The Case for a Gamified Approach to Local Policy Making
Over the last two years, we’ve seen a groundswell of climate action. By late 2020, almost three quarters, or around 300 of the just over 400 local authorities across the UK declared a climate emergency. These declarations were accompanied by targets for net zero carbon emissions, with many more ambitious than the central government’s target of net zero by 2050.
Some calculators estimate that local decarbonisation needs to occur at a rate of around 9% per year for the next three decades – ominously, the same decrease in emissions resulting from the shutdown of the global economy during the 2020 covid-19 pandemic, some scientists have calculated. The early 2020s will be seminal in our local, national, and international trajectory towards a net zero future.
However, many local authorities do not know how they will achieve these targets. If the covid-19 pandemic has taught us anything, it is that local communities are both able and willing to take ambitious action to make their communities a better place.
Local authorities have traditionally been limited in the way they involve their residents in the decision-making process. So-called consultations have been the standard way for decision-makers to engage residents on policy development. Consultations have often been critiqued for only opening up a narrow, pre-prescribed section of the broader issues at play. This often means consultations lack meaningful and genuine democratic participation.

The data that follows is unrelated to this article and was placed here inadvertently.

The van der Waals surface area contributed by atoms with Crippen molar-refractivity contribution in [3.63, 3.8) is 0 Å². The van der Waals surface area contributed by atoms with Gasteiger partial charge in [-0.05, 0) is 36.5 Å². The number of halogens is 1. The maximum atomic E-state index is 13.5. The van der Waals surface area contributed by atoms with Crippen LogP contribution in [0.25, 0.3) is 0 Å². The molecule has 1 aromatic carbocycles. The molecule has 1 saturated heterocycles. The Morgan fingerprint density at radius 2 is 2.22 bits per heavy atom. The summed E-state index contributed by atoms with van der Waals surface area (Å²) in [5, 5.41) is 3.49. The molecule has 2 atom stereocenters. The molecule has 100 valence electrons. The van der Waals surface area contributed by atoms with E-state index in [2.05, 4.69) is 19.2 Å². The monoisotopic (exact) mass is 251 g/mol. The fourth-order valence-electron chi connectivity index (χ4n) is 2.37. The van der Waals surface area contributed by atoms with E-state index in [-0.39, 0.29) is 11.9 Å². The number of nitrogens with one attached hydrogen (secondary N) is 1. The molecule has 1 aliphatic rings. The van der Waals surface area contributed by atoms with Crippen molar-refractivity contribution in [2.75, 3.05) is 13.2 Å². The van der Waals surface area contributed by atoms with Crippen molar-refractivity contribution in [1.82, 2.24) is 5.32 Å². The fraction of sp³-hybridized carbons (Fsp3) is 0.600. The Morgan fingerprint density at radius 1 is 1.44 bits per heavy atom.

One of the most interesting statistics coming from 2019 is the exponential increase in the number of video games being sold across the UK. The UK digital games business grew by 16.3% to £3.6bn in 2020. Decision makers across the country have an opportunity to take advantage of a new virtual world, and for people’s desire to reimagine what their lives look like to make more participatory forms of democratic practices.
The recent growth in large tech corporations has largely been based on a deeper understanding of patterns in people’s online behaviour. The booming tech actors leading the data age have been built on the power of understanding people’s online behaviour.
The People’s Plan aims to put people’s priorities, concerns and considerations at the heart of local policy development and implementation, in a way that is educational, meaningful and fun.
The action we need to take to avoid the worst consequences of climate change is unprecedented. The People’s Plan is driven by the insight that games and gamification can enable us to explore realities in interactive and relatable ways, and to enable us to reimagine what a net-zero future looks like.
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